Chuck E. Weiss, musician who, in love, inspired a hit song, dies at 76
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Chuck E. Weiss, musician who, in love, inspired a hit song, dies at 76
Ms. Jones’s song about Mr. Weiss, “Chuck E’s in Love,” was the opening track of her debut album, in 1979.

by Penelope Green

NEW YORK (NYT NEWS SERVICE).- Chuck E. Weiss, blues musician, club owner and outsize Los Angeles character immortalized in Rickie Lee Jones’ breakout hit song, “Chuck E.’s in Love,” died on July 20 at Cedars-Sinai Hospital in Los Angeles. He was 76.

His brother, Byron, said the cause was kidney failure.

Weiss was a voracious musicologist, an encyclopedia of obscure jazz and early R&B artists, a drummer, a songwriter and a widely acknowledged rascal who in the mid-1970s landed in Los Angeles from his native Denver with his friend the singer-songwriter Tom Waits.

At the Troubadour, the venerable West Hollywood folk club, where Weiss worked for a time as a dishwasher, they met another young singer-songwriter, a former runaway named Rickie Lee Jones. Waits and Jones became an item and the three of them became inseparable as they caroused through Hollywood, stealing lawn ornaments and pranking people at music industry parties (like shaking hands with dip smeared on their palms).

“It seems sometimes like we’re real romantic dreamers who got stuck in the wrong time zone,” Jones told Rolling Stone in 1979, describing Weiss and Waits as her family at the time.

They lived at the Tropicana Motel, a seedy 1940s-era bohemia on Santa Monica Boulevard. “It was a regular DMZ,” Weiss told LA Weekly in 1981, “except everyone had a tan and looked nice.”

In the fall of 1977, on a trip home to Denver, Weiss called his buddies back in Los Angeles, and when Waits put down the phone, he announced to Jones, “Chuck E.’s in love!”

Two years later, Jones’ fanciful riff on that declaration — “What’s her name?/Is that her there?/Oh, Christ, I think he’s even combed his hair” — had made her a star. (Though the last line of the song suggests otherwise, it was not Jones whom Weiss had fallen for; it was a distant cousin of his.)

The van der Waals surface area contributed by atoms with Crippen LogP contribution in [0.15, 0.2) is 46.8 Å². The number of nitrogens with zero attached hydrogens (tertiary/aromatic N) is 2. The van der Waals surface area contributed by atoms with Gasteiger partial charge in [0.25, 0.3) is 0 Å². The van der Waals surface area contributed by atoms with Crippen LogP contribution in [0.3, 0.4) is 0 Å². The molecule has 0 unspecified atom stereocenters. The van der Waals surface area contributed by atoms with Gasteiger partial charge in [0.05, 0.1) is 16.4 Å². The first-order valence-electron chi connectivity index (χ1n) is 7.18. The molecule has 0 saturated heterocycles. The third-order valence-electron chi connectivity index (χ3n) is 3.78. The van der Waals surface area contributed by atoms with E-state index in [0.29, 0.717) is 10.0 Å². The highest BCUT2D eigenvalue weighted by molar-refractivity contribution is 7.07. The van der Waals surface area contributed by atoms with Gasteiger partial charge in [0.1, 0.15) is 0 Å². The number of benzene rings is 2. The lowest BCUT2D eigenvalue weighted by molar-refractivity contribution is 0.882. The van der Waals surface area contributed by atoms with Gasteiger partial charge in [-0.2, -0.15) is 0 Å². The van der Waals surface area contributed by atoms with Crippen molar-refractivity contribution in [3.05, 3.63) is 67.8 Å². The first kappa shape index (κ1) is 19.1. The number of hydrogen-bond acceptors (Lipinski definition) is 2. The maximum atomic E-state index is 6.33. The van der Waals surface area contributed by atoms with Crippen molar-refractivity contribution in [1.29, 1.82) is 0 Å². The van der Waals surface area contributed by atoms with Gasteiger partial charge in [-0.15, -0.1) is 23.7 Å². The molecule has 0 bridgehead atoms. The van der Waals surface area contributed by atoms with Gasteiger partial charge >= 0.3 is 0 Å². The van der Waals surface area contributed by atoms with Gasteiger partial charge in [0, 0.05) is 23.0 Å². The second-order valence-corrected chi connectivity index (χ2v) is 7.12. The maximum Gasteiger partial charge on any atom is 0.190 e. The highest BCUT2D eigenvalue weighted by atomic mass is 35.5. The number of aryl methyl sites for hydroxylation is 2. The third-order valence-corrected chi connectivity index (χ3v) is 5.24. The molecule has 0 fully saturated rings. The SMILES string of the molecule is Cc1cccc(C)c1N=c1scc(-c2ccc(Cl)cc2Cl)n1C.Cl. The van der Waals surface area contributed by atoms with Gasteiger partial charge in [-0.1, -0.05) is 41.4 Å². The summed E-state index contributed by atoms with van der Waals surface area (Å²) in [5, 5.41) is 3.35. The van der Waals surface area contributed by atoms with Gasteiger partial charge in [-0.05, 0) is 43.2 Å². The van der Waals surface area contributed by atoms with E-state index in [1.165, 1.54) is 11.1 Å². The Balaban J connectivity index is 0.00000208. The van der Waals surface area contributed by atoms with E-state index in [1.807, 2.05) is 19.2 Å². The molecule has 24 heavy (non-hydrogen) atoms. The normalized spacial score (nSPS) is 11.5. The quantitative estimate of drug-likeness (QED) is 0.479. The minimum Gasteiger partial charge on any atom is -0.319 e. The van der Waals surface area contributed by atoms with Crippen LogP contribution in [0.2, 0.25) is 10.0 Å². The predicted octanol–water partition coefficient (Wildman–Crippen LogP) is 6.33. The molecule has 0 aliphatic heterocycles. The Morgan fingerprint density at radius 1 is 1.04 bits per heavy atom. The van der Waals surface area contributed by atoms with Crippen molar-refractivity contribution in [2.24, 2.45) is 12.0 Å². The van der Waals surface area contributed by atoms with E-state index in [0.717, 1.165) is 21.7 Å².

The song was a hit single, the opening track of Jones’ debut album, “Rickie Lee Jones,” and a 1980 Grammy Award nominee for song of the year. (“What a Fool Believes,” performed by the Doobie Brothers, took the honor.)

In an essay in the Los Angeles Times on July 21, Jones wrote that when she first met Waits and Weiss, she couldn’t tell them apart. “They were two of the most charismatic characters Hollywood had seen in decades, and without them I think the entire street of Santa Monica Boulevard would have collapsed.”

In a phone interview since then, she said of Weiss: “There was mischief in him, he was our trickster. He was a thrilling guy, and a disaster for a time, as thrilling people often are.”

Charles Edward Weiss was born in Denver on March 18, 1945. His father, Leo, was in the salvage business; his mother, Jeannette (Rollnick) Weiss, owned a hat store, Hollywood Millinery. Chuck graduated from East High School and attended Mesa Junior College, now Colorado Mesa, in Grand Junction.

His brother is his only immediate survivor.